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Here’s What Teachers Think Their Salaries Should Be

It’s no secret that teachers are generally unsatisfied with their salaries. A $20,000 raise might help, a new survey suggests.

Allovue, an education finance software company, commissioned the EdWeek Research Center to conduct a nationally representative survey of 1,855 teachers, school leaders, and district leaders. The survey was conducted online in November 2023 and released earlier this month.

The full survey covers a wide range of school finance issues, including views on salaries. Teacher salaries were top of mind for educators, topping the list of expenses survey respondents think should get more funding, even if it meant reducing spending in other areas.

After all, better pay would keep teachers from quitting. More than two-thirds of teachers in the Allovue survey said their current salaries are unfair, and about half say they want to leave their current jobs because of it.

Teachers said they thought they realistically deserved a 31 percent raise, from the current U.S. median salary of $65,000 to a desired median salary of $85,000.

The median is the midpoint of the responses, meaning half of the respondents said less and half said more. The current median teacher salary is in line with the national average estimated by the National Education Association—although teacher salaries vary significantly by state and district, as well as by experience levels.

The survey found similar desired raises for assistant principals and principals, the latter of whom said $123,500 would be fair pay for the work they do. Superintendents asked for an 18 percent raise to $150,000.

Teachers’ desired salaries rose 6.25 percent between 2022 and 2023, from $80,000 to $85,000, according to the last Allovue survey. That’s about twice the rate of inflation during that time period.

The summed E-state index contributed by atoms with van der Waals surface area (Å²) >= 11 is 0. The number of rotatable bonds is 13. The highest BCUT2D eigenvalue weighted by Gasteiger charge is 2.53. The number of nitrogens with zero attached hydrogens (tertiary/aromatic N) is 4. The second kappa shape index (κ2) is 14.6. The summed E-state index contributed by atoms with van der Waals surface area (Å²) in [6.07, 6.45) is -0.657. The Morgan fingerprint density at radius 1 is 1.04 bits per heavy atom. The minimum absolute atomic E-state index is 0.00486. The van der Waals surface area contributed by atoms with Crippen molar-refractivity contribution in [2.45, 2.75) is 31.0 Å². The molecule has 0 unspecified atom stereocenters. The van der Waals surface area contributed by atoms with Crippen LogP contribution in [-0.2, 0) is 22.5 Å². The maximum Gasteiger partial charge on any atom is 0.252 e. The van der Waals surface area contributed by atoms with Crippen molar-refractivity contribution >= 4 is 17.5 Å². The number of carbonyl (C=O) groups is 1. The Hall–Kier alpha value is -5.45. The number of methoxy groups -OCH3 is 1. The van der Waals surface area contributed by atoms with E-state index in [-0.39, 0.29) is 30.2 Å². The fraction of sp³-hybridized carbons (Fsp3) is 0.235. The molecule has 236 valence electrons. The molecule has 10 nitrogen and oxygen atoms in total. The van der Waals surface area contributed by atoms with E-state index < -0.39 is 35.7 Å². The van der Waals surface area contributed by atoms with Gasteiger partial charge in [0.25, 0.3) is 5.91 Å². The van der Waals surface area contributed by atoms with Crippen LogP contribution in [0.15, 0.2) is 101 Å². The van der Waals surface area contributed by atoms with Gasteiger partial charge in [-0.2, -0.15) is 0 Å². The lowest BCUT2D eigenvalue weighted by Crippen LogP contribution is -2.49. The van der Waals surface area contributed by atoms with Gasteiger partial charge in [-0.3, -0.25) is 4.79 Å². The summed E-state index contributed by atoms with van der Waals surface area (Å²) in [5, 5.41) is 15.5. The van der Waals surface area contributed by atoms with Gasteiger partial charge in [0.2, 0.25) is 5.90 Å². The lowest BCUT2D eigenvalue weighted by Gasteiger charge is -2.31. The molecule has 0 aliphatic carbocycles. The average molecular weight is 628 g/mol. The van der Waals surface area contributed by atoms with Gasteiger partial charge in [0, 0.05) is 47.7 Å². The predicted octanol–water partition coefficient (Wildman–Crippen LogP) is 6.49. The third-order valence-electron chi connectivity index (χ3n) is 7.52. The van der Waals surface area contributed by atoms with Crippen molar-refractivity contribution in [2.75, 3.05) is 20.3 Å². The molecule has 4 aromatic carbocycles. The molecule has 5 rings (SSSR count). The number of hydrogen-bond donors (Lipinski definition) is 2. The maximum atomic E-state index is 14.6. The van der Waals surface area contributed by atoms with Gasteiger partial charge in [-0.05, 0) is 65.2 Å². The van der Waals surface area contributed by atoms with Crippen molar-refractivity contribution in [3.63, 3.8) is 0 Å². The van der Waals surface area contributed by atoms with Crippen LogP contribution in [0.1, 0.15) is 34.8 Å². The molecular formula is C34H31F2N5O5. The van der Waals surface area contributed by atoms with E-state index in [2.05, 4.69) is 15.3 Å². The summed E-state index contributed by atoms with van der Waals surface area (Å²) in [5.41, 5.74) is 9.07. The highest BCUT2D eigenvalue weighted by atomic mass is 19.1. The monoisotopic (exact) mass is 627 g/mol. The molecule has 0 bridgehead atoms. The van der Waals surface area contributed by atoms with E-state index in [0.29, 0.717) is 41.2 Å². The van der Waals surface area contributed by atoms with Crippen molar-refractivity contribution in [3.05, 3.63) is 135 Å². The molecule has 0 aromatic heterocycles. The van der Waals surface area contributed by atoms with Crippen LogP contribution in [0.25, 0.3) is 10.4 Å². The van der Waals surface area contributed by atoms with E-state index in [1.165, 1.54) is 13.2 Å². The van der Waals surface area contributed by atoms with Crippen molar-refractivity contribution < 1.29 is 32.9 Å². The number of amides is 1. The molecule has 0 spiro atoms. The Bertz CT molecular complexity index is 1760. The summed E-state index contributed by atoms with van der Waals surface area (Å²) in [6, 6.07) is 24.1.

“I just want a fair raise that will cover the cost of living and inflation,” a high school math teacher in California wrote in an open-ended response to the survey.

A high school English/language arts teacher in Texas wrote, “I am a single parent, and I currently can’t afford to do my job and live. My bills far outweigh my salary due to inflation and the area we live in. … I have been in education for 15 years, and there is no reason I should have to take two jobs to live, or look at food stamps to feed my family.”

Teachers make less than their similarly educated peers in other professions, a long-running analysis by the Economic Policy Institute has found. Nearly 1 in 5 teachers hold second jobs outside the school system during the school year to supplement their salaries, according to federal data.

In many states, teacher pay has been a political priority for several years. This spring so far, Georgia legislators approved a $2,500 raise for teachers, Alabama lawmakers are expected to approve a 2 percent raise and increase the starting teacher salary to $47,600, and Iowa raised the starting pay for beginning teachers to $50,000 and set a minimum salary of $62,000 for teachers with at least 12 years of experience in the 2025-26 school year.

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